The son of a football coach, accomplished college athlete and assistant coach himself, Ben Hall did not always peg himself as directing a team. He even gave up coaching for a time in favor of a business career.
But during his two to three years away from the sidelines, he could not shake the feeling.
“When I got out of coaching, I always had the itch, always went to games on Friday nights,” Hall said. “I tried to stay involved. I couldn’t shake the itch.”
Now his business is football — at Jefferson High School.
Hall, 37, was promoted from offensive coordinator/offensive line coach to head coach during a Jefferson City Schools Board of Education meeting last week. On Feb. 1, he’ll replace T. McFerrin, whose retirement was formally accepted at the same board meeting. McFerrin’s last day is Jan. 31.
In discussing the change, school board Chairman Ronnie Hopkins said McFerrin gave the “highest recommendation of coach Hall.”
He inherits a program that shocked Class AA last season with its 14-1 record and the school’s first-ever state title in the sport. The Dragons beat Calhoun 31-14 in the final.
What changes occur next season will be natural ones, Hall said. A new blend of the Dragons’ staple offense and defense will match the strengths of the 2013 team, Hall said.
“We lost some good players from last year’s team, four on offense four on defense. The ones we lost were major contributors,” Hall said. “Now it’s up to the coaching staff to evaluate the kids we have returning and the younger players, We have to find their strengths and kind of focus our strategy around those of our team.”
McFerrin recruited Hall to take the coordinator position at JHS in 2009. Before that, Hall served as offensive line coach at Flowery Branch High School, which ended the 2008 season as the runner-up in Class AAA.
In a similar way Hall arrived to the head coaching job. Just as the random phone call to Flowery Branch, McFerrin popped the same question on two separate occasions during and after last season.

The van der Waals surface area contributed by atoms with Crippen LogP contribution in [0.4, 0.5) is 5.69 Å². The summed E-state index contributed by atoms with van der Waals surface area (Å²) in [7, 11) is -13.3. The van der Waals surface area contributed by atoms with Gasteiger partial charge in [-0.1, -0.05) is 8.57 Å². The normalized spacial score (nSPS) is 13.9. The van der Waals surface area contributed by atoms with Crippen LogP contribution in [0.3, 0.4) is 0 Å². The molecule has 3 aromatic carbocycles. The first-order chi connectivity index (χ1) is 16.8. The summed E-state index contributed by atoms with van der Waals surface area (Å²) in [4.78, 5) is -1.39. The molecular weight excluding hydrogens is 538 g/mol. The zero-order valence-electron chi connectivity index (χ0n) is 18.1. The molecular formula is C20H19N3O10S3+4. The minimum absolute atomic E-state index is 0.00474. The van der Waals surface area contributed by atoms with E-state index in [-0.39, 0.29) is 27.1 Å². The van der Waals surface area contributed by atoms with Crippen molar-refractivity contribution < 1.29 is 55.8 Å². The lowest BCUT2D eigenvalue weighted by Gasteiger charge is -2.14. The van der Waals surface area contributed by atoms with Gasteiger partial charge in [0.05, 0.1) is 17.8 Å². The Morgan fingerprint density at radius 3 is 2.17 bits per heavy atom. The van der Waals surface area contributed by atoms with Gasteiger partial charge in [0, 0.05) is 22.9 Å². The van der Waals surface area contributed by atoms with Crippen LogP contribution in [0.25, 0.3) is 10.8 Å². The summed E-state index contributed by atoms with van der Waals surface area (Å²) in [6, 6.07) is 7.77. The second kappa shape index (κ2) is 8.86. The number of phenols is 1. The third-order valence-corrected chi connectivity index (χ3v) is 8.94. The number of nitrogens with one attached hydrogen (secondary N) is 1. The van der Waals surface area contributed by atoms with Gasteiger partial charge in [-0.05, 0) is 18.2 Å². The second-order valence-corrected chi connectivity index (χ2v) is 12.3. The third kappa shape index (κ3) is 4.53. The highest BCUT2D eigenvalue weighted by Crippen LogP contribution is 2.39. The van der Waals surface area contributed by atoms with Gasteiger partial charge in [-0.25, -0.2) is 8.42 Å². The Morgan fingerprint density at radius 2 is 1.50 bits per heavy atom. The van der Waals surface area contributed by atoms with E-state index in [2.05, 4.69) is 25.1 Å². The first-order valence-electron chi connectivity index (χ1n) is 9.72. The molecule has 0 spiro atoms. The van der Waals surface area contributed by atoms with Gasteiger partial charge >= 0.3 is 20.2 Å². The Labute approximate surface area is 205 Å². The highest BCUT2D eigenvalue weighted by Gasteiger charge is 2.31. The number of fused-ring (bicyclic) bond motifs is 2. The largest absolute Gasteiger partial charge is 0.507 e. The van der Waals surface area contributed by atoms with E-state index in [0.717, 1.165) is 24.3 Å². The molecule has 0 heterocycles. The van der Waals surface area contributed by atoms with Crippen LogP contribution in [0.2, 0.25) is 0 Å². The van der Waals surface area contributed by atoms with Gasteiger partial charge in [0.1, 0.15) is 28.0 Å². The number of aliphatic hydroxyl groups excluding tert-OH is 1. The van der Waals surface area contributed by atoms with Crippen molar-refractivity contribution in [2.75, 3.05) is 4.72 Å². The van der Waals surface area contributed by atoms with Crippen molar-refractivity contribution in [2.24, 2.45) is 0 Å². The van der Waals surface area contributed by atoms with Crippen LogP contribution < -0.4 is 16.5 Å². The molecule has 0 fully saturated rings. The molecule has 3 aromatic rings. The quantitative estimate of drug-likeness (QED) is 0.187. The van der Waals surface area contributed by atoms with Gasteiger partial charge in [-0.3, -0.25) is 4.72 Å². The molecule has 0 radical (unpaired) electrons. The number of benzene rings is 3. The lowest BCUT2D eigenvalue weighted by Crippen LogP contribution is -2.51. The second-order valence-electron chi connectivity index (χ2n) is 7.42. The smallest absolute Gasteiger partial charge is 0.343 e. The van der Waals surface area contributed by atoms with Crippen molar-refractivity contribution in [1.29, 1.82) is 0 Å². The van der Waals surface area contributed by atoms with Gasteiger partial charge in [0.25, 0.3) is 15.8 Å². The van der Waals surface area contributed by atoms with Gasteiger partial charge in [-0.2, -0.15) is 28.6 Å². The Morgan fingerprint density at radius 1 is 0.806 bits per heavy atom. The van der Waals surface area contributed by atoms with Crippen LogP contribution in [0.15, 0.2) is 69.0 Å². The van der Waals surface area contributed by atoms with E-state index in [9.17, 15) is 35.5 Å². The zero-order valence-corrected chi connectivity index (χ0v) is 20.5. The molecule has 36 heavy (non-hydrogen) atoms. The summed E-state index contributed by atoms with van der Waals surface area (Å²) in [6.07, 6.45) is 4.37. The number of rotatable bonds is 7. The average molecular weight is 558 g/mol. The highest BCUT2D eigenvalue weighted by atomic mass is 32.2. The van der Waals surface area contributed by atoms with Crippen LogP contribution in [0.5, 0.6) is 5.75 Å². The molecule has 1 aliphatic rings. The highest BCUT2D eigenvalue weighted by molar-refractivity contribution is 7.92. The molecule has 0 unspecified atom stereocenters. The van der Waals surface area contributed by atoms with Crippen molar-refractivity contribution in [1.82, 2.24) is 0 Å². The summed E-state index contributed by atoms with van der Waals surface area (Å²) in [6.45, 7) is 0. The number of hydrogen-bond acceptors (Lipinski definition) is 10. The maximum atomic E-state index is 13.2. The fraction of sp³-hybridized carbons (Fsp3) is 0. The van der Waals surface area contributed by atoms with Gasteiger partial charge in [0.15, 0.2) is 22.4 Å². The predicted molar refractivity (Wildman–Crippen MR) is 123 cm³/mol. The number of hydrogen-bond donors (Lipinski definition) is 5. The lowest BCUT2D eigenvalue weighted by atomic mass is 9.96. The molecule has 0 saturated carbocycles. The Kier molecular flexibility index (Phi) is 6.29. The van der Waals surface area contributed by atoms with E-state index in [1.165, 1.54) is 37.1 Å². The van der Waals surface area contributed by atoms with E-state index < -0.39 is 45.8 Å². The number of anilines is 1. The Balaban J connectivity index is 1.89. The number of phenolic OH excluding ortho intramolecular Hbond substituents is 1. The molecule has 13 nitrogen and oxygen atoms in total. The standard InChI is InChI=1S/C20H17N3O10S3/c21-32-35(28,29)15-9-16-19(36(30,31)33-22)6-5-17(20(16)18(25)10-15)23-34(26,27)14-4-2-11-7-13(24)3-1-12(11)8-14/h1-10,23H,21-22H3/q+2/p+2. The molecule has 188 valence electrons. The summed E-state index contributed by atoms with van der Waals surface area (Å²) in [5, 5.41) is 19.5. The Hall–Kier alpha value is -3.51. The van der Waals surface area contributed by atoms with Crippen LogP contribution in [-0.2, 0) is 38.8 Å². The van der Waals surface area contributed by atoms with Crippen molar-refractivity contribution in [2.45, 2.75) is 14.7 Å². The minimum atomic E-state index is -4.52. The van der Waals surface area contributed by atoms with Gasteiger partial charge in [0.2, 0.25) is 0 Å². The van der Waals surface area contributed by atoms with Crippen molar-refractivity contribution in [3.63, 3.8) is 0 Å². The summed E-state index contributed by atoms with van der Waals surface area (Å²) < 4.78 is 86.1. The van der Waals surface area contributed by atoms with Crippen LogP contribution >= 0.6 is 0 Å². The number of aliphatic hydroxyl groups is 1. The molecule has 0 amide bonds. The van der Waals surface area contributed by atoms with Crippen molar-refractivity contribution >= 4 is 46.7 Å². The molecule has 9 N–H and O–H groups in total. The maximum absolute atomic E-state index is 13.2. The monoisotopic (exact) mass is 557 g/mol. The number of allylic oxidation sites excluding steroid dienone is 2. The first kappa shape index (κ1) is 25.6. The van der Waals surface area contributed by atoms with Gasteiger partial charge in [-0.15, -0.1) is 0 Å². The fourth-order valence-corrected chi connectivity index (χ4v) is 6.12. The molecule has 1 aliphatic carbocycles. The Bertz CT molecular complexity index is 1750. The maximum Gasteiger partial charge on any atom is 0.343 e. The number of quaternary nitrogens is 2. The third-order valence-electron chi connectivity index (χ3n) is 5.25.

“If I retire would you be interested in coaching Jefferson?” Hall recalled. His answer both times: Yes.
It’s not necessarily the path Hall envisioned in Tampa, where he worked as a vice-president of sales for a company in the building industry.
Even so, Hall knew the coaching world. His father Bill coached at several Georgia high schools. The family moved as his dad left one school for the next, including Rabun County, Union County, Manchester and Franklin County, where Hall graduated.
As a player, he won numerous awards as an offensive lineman at Furman University, where he also earned a master’s degree and started his career.
There, Hall was tested. His coaching superiors put him outside his area of expertise as a graduate assistant coach for receivers. Later, he served as assistant coach for tight ends.
During his time there as coach, Furman appeared in the Football Championship Subdivision finals and the coaching staff earned staff of the year. He remained there until 2004, working under Commerce native Bobby Lamb for several years. (Lamb’s brother is Calhoun head coach Hal Lamb.)
“I was, kind of early in my coaching career at Furman, forced out of my comfort zone. I was forced to learn,” Hall said. “I think that is a good foundation.”
He arrived to Flowery Branch with a background in the I-offense, which relies heavily on running. The Falcons put forward a no-huddle spread built for the passing game. A merger of the two has thrived at JHS under Hall.
“We’ve kind of married the two together here at Jefferson,” he said. “We run a multiple system on both sides of the ball, which was geared toward the strengths of our personnel. But we do have to adapt from year to year. We have not been truly the same during (any) two consecutive seasons during the four we’ve been here.”
Even with the coaching change and the team’s graduation, he envisions a smooth transition.
“I grew up in the profession,” Hall said. “I like the idea of establishment, of consistency.”
That includes how his family plans to handle the changes, he said.
Hall and his wife Diana plan to continue living in Flowery Branch.
They have three children, Mason, 4, Anna Claire, 2, and infant Burton, who was born during the second week of the football playoffs.